If you get migraines, then you’re familiar with common signs of an attack, like throbbing on one side of your head. But it’s worth knowing that sometimes a migraine and stroke can have similar symptoms, particularly if you experience migraines with aura, meaning you have sensory changes on top of your headache. About 20 percent of people with migraines experience aura, which can include issues with your vision, numbness or tingling in your face and arms, and more during a migraine, according to the Mayo Clinic. And while these symptoms could certainly be signs of a migraine attack, it’s important to be sure that you’re not experiencing neurological symptoms related to a stroke, which can include vision problems, numbness, tingling, and a very severe headache, according to the Centers for Disease Control and Prevention. Stroke and migraine are two separate conditions with very different outcomes and treatments, so it’s important for people with migraines to be able to differentiate between the two.
First, let’s talk about the causes of each condition: While it’s not clear what causes migraine headaches, they generally lead to throbbing or pulsing in your head that can last anywhere from hours to days, according to the Mayo Clinic. As for strokes, although there are various types, they all result in the brain being starved of the blood and nutrients it needs to function properly. And with strokes, it’s important to get to the hospital as quickly as you can to preserve brain tissue. (Migraines can generally be treated at home by going into a dark room and using pain medications, according to the Mayo Clinic—though severe or frequent migraines may benefit from longer-term maintenance medication.) Hopefully, you won’t be affected by a stroke, but understanding the nuances between the two conditions can help you seek the appropriate care if you’re ever confused about which one you’re experiencing. Here are four ways to differentiate between a migraine and stroke.
1. Migraines begin gradually, while strokes happen quickly.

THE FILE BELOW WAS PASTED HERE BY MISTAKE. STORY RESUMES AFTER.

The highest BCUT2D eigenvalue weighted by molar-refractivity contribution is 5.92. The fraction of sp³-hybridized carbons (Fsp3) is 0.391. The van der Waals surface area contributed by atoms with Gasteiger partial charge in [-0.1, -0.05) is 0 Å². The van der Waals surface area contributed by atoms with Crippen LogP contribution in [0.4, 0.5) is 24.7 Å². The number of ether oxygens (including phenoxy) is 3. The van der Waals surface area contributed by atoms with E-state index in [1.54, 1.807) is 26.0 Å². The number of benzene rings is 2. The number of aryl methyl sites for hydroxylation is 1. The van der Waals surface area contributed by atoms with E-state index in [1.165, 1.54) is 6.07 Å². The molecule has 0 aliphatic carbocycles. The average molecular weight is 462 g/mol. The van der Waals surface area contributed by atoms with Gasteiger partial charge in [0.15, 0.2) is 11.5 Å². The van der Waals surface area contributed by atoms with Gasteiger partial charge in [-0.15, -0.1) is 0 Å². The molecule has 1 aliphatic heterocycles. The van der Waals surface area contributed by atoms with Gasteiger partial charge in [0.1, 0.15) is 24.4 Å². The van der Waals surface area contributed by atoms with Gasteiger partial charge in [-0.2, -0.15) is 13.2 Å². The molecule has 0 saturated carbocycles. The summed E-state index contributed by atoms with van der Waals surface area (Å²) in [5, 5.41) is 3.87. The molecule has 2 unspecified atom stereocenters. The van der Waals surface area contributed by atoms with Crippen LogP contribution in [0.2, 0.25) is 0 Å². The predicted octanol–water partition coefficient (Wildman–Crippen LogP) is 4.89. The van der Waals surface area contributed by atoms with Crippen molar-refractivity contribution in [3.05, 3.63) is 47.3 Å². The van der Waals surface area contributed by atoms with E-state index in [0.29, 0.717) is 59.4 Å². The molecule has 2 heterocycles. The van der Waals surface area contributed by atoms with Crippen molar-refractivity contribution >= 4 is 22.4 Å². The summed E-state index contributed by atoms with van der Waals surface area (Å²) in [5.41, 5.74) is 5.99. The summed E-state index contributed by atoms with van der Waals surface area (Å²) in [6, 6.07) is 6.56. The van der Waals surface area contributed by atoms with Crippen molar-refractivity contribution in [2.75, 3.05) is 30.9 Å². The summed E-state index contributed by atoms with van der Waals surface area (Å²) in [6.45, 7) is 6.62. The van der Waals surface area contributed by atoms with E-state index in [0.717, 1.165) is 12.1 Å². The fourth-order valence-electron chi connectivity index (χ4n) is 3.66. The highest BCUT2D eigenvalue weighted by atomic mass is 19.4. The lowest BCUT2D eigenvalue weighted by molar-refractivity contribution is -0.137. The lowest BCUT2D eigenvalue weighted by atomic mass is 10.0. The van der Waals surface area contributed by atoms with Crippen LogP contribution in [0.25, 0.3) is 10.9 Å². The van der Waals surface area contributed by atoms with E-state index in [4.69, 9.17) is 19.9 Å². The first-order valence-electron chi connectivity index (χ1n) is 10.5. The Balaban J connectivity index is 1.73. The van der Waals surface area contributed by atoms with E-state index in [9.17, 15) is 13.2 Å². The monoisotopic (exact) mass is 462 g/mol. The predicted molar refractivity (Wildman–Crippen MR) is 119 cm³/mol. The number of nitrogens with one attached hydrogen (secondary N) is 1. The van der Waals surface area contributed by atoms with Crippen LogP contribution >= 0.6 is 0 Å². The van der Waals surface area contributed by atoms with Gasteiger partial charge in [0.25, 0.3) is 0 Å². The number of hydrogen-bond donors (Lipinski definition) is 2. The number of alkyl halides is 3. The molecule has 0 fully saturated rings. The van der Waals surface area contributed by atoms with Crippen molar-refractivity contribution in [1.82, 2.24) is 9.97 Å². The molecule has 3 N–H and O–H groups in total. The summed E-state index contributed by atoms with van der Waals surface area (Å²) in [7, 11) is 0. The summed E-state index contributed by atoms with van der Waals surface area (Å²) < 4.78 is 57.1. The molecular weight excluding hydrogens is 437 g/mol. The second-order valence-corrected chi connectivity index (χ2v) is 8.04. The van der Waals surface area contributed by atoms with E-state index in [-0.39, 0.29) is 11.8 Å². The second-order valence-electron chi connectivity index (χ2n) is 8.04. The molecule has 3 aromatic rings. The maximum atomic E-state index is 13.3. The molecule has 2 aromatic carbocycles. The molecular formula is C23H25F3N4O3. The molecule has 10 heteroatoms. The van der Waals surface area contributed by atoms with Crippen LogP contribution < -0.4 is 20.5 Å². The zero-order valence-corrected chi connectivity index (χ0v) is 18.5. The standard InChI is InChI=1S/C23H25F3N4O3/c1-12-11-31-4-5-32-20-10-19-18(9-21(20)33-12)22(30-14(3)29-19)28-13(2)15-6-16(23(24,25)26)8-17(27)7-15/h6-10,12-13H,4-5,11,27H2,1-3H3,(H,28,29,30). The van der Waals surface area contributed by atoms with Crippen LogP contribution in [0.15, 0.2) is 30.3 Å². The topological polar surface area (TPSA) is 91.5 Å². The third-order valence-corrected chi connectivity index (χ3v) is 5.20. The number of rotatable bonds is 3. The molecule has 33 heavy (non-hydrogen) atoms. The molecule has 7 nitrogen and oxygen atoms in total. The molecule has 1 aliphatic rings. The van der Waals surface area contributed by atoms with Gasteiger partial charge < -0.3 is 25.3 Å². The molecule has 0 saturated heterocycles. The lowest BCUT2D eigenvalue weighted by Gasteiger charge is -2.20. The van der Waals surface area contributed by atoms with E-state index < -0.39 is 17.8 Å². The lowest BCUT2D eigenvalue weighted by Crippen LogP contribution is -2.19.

Both conditions can cause debilitating headaches, vision disturbances, and sensory changes, so it’s important to pay attention to how quickly these all appear. Typically, migraine headaches come on slowly and become more painful with time, sometimes lasting for several days, whereas a stroke-related headache usually reaches its intensity within a few minutes. Additionally, other migraine symptoms appear in phases too, according to Carrie Oakley Dougherty, M.D., associate professor of neurology at Georgetown University Medical Center. “In the situation of migraine with aura, it’s generally a progression of symptoms over time,” she tells SELF.
You can think of the differences as being similar to turning on a dimmer switch versus turning on a light switch, she explains. First, you might notice a small spot in your visual field that makes it difficult to see, Dr. Dougherty says. Then, you may feel like there are pins and needles in your hands or around your mouth. That feeling can eventually spread to your forearms and face, Dr. Dougherty explains. “With a stroke, symptoms usually all occur at the same time,” Dr. Dougherty says. Oftentimes, your symptoms appear suddenly and you may lose sensation in your entire arm and half of your face, she says. On top of that, you may suddenly have trouble seeing clearly and walking, according to the Mayo Clinic. If you experience an onslaught of these symptoms, then it’s really important to head to the hospital as fast as possible so a doctor can evaluate your condition and provide treatment.
2. Changes to your vision will be different depending on what you’re experiencing.
In migraines, vision problems are one noticeable aura symptom, according to the University of Michigan. You may see a geometric or zigzag pattern in your visual field or flashing lights, according to Dr. Dougherty. But vision changes are notably different during a stroke. Rather than noticing shapes, your environment will suddenly appear dark or blurry, according to Phil Stieg, Ph.D., M.D., a neurosurgeon and founder of the Weill Cornell Medicine Brain and Spine Center. One of the telltale signs of stroke is if a person’s “eyes feel like the blinds are being pulled down,” Dr. Stieg tells SELF.
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